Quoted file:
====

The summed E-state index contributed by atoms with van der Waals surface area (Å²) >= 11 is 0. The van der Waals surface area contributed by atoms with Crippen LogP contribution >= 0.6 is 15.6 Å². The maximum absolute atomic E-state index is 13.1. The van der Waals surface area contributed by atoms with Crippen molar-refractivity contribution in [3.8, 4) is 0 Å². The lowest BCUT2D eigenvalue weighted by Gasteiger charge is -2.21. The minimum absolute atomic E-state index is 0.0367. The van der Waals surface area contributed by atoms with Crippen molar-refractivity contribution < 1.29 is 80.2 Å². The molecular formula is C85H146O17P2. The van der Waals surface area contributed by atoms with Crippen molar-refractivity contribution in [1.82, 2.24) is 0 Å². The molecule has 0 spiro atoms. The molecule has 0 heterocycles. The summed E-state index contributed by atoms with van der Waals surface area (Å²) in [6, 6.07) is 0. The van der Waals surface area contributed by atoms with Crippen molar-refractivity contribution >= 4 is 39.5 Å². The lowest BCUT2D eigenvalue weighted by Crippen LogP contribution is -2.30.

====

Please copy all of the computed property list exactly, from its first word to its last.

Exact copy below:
The summed E-state index contributed by atoms with van der Waals surface area (Å²) >= 11 is 0. The van der Waals surface area contributed by atoms with Crippen LogP contribution >= 0.6 is 15.6 Å². The maximum absolute atomic E-state index is 13.1. The van der Waals surface area contributed by atoms with Crippen molar-refractivity contribution in [3.8, 4) is 0 Å². The lowest BCUT2D eigenvalue weighted by Gasteiger charge is -2.21. The minimum absolute atomic E-state index is 0.0367. The van der Waals surface area contributed by atoms with Crippen molar-refractivity contribution < 1.29 is 80.2 Å². The molecular formula is C85H146O17P2. The van der Waals surface area contributed by atoms with Crippen molar-refractivity contribution in [1.82, 2.24) is 0 Å². The molecule has 0 spiro atoms. The molecule has 0 heterocycles. The summed E-state index contributed by atoms with van der Waals surface area (Å²) in [6, 6.07) is 0. The van der Waals surface area contributed by atoms with Crippen molar-refractivity contribution >= 4 is 39.5 Å². The lowest BCUT2D eigenvalue weighted by Crippen LogP contribution is -2.30.